TAMPA — The Lightning returned to Tampa from their four-game, nine-day road trip with a bad taste in their mouths after a 5-4 loss in Las Vegas on Saturday night, the only game of the four in which they did not earn a point.
But their final trip through the Western Conference this season was an important one that showed a lot about the team as it enters the stretch run of the regular season.
Here are three things to take away from the trip:
Every point matters
The Lightning earned five of a possible eight points on the trip, opening with wins in Dallas and Colorado, playing the type of defensive-minded hockey needed in the playoffs.
Though unable to crack Coyotes goaltender Connor Ingram in Arizona, they played well defensively and nabbed a point in a shootout loss. But after a weird opening period in Las Vegas — the Lightning were down 4-2 after the first 20 minutes — they felt they were outplaying the Golden Knights in many ways. But a comeback never materialized in the third period — Tampa Bay has outscored opponents 71-62 and won five games when trailing after two — and the missed opportunity could be seen in the standings.
After pushing to close the gap with Toronto for second place in the Atlantic Division — and home-ice advantage in a potential first-round playoff meeting with the Leafs — they returned home three points back.
While the Lightning have often dismissed the notion that home ice matters in the playoffs — and they have won many postseason series without it — that they have played so well at home this season (21-4-2) — as has Toronto (22-6-4) — indicates that having home ice in a matchup between the teams might mean something.
Early leads are key
Games aren’t decided in the first period, and one dominant period doesn’t automatically earn two points. But the Lightning are a different team when they start well and take a lead into the first intermission.
The Lightning are 20-0-1 in games in which they have led after the opening period. They recovered with a strong second period Saturday and cut the Golden Knights’ lead to one goal, but the Lightning are not at their best when chasing a game.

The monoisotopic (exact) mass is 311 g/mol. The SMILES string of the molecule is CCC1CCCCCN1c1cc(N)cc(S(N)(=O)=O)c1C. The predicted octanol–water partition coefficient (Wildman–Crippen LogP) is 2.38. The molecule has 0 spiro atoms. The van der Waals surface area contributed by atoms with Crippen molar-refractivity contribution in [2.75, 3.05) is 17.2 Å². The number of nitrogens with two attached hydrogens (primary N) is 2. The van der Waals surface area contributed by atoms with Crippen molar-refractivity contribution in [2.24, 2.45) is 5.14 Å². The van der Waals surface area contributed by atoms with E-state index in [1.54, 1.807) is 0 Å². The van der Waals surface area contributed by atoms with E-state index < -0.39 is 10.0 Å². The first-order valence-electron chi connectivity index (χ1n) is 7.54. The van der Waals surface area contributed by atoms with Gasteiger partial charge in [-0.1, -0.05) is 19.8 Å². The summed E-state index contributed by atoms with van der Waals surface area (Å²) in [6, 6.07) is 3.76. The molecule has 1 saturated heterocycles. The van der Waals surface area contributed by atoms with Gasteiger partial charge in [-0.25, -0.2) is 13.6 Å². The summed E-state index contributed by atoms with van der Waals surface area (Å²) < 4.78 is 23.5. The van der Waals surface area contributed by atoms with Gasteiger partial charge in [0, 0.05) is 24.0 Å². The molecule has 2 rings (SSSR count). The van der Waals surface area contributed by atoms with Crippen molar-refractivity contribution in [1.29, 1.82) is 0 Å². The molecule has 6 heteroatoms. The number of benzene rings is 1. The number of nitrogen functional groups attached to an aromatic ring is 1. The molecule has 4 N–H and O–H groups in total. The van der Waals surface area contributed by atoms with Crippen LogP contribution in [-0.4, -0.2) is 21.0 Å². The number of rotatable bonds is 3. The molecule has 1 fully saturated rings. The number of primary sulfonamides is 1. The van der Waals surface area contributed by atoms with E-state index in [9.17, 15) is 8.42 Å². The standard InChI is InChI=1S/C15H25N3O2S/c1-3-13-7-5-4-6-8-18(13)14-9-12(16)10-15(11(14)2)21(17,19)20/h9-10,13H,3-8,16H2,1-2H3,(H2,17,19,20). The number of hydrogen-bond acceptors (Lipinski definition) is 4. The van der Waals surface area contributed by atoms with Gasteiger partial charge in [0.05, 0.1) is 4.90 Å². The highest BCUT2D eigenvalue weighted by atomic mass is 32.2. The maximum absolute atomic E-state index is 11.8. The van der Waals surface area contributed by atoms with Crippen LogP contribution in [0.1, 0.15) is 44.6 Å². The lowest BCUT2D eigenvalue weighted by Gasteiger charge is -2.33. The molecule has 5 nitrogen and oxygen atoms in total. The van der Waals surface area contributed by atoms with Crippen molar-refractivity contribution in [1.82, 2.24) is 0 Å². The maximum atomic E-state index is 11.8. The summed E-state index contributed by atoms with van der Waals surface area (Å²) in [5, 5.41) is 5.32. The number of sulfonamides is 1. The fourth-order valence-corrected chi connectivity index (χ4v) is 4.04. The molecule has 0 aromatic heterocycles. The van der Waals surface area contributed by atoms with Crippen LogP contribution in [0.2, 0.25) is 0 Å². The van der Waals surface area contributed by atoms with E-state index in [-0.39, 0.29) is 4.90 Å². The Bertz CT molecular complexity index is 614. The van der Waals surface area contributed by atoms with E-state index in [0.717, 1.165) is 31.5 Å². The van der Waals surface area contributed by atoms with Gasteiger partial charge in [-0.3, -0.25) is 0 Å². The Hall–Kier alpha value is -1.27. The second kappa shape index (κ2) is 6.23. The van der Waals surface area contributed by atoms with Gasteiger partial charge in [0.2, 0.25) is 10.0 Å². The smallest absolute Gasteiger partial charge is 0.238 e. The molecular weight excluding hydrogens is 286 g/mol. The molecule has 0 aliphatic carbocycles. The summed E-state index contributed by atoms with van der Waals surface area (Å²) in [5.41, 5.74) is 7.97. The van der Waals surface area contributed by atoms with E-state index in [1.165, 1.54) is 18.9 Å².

There’s a big difference between getting pucks on goal and using possession to put pressure on the defense, and the Lightning’s aggressiveness didn’t achieve the latter Saturday. Even late in the third, after goalie Andrei Vasilevskiy made a superb save inside the final two minutes, the Lightning yielded an empty-net goal when they couldn’t maintain possession with an extra attacker, something that has occurred too much this season in 6-on-5 play.
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Depth is important
If there’s one way the Lightning are looking to upgrade by the March 3 trade deadline it’s getting more forward depth. Given their salary cap restraints (they have only $719,967 of cap room, less than a league-minimum salary), they will have to move a player to get a player. But on this road trip, they got a refreshing jolt from their bottom-six forwards.
The Lightning received three goals from their fourth line in Las Vegas, including Vladislav Namestnikov’s second in three games after scoring just four goals in his first 50 games. The Lightning also received goals from Corey Perry and Pierre-Edouard Bellemare.
While getting secondary scoring is big, especially in the playoffs when teams need contributions across all four lines, puck possession might be even more important. The fourth line needs to wear down opponents, control the puck and make the other team work. Despite playing just 6:22 in Las Vegas, that’s what the line of Namestnikov, Bellemare and Perry did, dominating in shot attempts 8-3.
The Lightning might be spending the days leading up to the trade deadline watching other teams upgrade. They have already seen Toronto improve by getting forwards Ryan O’Reilly and Noel Acciari from St. Louis, but they’ll need the mentality that this roster as is can win a championship and treat any rabbit that general manager Julien BriseBois can pull out of his hat as a bonus.
Contact Eduardo A. Encina at firstname.lastname@example.org. Follow @EddieintheYard.
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